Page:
Even Jeep Has To Slow Down Production

Photo: Kurt Bradley
Photo: Kurt Bradley

Jeep has to idle a plant to adjust to decreasing demand, Boeing knew the 737 Max was a bad plane, Carlos Ghosn lost his money and gets a video game, and all that and more in The Morning Shift for Jan. 10, 2020.


1st Gear: The Cherokee Takes A Break At The Shit Factory

Car sales, globally, are generally in decline. China experienced its first year of decline after decades of growth. The smaller automakers are struggling for market share, those without crossovers or massive EV ventures are getting left behind, but through it all, people have wanted Jeeps.

Just maybe not the Jeep Cherokee, right now, as Automotive News reports:

Fiat Chrysler Automobiles’ Belvidere assembly plant near Chicago will be temporarily idled for two weeks starting Monday as the company aligns production with demand.

Normal output at the factory, which assembles the Jeep Cherokee, will resume the week of Jan. 27, the company said Thursday.

U.S. sales of the Cherokee, Jeep’s No. 3 seller after the Grand Cherokee and Wrangler, fell 20 percent last year to 191,397. Demand slid 30 percent in the fourth quarter.

FCA had 53,000 units of the Cherokee in inventory on Jan. 1, the Automotive News Data Center estimates, or a 97-day supply, up from a 91-day supply on Dec. 1.

That same assembly plant, which I’ve kindly labeled the “shit factory” up above, has built the Dodge Dart, Dodge Neon, Jeep Compass and Jeep Patriot in the past. That does not signal good times ahead for the Cherokee, but also the Cherokee is so much better than all of those cars.

2nd Gear: Internal Memos Confirm The Crashy Clown Plane Is Bad

Everyone knew the Boeing 737 Max, the plane involved in two fatal crashes last year due to a suspected issue with the flight control systems, was a bad plane way before 2016, according to newly revealed internal communications.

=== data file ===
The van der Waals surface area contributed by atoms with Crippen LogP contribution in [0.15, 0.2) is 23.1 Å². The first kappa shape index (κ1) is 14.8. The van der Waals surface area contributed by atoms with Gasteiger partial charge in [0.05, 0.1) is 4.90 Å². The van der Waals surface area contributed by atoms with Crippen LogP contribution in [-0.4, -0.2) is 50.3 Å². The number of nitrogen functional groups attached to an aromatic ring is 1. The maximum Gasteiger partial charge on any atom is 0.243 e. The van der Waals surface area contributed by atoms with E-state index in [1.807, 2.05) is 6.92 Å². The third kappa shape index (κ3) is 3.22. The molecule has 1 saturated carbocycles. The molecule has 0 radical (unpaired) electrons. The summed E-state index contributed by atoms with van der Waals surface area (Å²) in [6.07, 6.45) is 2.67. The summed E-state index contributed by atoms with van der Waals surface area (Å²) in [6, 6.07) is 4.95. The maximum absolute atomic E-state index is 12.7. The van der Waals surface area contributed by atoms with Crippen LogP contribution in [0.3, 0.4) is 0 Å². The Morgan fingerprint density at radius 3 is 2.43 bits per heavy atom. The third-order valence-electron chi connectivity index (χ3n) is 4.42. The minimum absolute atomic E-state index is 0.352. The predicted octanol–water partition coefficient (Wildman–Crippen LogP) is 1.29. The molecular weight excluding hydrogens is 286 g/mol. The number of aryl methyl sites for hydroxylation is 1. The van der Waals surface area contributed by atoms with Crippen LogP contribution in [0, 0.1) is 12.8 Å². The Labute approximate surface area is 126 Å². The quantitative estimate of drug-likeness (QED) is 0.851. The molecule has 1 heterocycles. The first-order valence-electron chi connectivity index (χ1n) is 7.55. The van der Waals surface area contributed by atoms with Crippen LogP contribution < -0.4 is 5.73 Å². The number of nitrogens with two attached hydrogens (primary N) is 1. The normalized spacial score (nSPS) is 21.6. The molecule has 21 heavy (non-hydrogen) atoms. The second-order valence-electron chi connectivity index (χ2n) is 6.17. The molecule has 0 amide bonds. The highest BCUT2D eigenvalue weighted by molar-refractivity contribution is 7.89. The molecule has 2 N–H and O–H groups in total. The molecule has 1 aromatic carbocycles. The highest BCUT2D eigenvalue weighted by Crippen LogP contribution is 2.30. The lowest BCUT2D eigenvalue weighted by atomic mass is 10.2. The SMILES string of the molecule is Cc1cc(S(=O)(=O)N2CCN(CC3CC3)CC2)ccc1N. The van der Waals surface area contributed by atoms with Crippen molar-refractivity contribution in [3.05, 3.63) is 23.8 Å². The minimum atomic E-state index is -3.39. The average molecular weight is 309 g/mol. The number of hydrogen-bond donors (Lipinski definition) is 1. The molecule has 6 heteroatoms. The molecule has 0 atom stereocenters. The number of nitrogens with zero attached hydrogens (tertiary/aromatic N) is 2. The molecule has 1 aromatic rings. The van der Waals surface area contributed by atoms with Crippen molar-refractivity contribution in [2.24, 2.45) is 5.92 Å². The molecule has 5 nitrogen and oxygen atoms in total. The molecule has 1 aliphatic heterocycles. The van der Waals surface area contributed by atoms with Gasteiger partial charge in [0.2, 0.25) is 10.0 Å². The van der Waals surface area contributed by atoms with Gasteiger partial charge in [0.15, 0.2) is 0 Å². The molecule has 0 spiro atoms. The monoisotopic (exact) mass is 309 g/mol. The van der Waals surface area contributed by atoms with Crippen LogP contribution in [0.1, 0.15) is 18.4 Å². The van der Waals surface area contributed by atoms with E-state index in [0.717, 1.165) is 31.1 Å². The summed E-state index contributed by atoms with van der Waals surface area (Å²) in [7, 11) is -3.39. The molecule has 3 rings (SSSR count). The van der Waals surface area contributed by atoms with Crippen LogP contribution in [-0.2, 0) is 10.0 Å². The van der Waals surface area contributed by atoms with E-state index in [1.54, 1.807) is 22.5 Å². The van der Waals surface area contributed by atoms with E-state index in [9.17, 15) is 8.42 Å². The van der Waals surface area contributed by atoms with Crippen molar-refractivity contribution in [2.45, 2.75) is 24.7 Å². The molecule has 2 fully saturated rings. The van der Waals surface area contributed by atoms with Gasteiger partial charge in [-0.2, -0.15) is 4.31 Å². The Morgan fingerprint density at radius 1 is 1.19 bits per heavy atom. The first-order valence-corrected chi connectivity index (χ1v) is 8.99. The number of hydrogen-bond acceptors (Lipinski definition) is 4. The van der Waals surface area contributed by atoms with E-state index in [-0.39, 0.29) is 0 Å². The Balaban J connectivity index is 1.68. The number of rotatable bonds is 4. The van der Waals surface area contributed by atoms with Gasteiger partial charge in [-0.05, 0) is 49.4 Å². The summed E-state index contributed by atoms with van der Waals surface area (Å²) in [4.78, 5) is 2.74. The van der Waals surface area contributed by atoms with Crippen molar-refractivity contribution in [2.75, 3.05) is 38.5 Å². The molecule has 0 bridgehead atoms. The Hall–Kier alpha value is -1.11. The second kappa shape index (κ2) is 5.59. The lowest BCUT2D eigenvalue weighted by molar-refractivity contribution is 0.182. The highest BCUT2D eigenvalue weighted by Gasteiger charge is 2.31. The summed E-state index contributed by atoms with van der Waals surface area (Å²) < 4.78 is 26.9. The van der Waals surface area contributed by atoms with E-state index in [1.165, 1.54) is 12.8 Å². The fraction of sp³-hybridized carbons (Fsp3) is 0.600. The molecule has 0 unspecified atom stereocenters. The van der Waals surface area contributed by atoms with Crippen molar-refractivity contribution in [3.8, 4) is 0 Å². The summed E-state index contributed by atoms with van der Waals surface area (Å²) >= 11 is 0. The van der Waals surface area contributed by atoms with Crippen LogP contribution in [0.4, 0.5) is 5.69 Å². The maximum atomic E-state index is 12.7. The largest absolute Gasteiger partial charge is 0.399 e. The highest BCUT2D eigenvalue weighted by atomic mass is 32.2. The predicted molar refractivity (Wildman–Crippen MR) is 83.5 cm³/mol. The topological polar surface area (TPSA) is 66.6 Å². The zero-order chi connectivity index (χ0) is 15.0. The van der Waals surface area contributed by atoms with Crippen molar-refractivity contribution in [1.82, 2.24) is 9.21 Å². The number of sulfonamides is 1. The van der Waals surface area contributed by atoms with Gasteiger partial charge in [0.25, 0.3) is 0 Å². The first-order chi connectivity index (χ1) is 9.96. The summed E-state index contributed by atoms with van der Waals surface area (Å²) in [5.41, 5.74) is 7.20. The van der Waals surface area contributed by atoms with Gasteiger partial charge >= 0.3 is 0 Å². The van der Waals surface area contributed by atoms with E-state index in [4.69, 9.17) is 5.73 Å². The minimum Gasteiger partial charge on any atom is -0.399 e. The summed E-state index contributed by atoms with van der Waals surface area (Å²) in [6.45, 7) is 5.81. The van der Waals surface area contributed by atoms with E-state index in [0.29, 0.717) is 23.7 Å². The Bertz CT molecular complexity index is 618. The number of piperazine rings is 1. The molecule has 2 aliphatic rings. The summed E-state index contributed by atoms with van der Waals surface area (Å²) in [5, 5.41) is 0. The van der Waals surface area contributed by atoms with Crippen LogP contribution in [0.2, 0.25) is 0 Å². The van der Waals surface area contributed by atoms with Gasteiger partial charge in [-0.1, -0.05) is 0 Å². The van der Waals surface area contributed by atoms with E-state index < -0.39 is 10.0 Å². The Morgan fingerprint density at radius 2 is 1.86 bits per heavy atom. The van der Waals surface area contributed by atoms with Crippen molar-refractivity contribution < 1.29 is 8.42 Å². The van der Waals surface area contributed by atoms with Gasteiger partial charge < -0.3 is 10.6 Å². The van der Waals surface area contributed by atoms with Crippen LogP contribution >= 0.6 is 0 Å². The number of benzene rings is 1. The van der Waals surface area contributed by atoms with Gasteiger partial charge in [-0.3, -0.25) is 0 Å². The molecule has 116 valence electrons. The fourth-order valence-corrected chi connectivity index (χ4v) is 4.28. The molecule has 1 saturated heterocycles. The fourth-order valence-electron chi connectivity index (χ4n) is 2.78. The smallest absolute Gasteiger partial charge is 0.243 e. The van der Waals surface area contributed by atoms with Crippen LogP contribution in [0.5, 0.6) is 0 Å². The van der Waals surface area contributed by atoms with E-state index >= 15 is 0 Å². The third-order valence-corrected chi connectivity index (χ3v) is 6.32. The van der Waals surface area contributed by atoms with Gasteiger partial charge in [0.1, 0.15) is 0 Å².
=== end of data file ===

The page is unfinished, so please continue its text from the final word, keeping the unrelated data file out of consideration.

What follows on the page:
From Bloomberg:

“This airplane is designed by clowns, who in turn are supervised by monkeys,” said one company pilot in messages to a colleague in 2016, which Boeing disclosed publicly late Thursday. The company had already provided the documents to lawmakers and the U.S. Federal Aviation Administration, who are investigating the 737 Max and the process that cleared it to fly.

The communications threaten to upend Boeing’s efforts to rebuild public trust in the 737 Max, which has been grounded since March after two crashes that killed a total of 346 people. That will add to the hurdles for David Calhoun, a longtime board member who will take over on Jan. 13 as chief executive officer from Dennis Muilenburg, who was ousted last month.


In Boeing’s defense, um, they... knew it was bad already?

“We regret the content of these communications, and apologize to the FAA, Congress, our airline customers, and to the flying public for them,” the Chicago-based company said in a statement. “We have made significant changes as a company to enhance our safety processes, organizations, and culture.”

In a statement, the FAA said it has reviewed the Boeing messages and found that “nothing in the submission pointed to any safety risks that were not already identified as part of the ongoing review of proposed modifications to the aircraft.”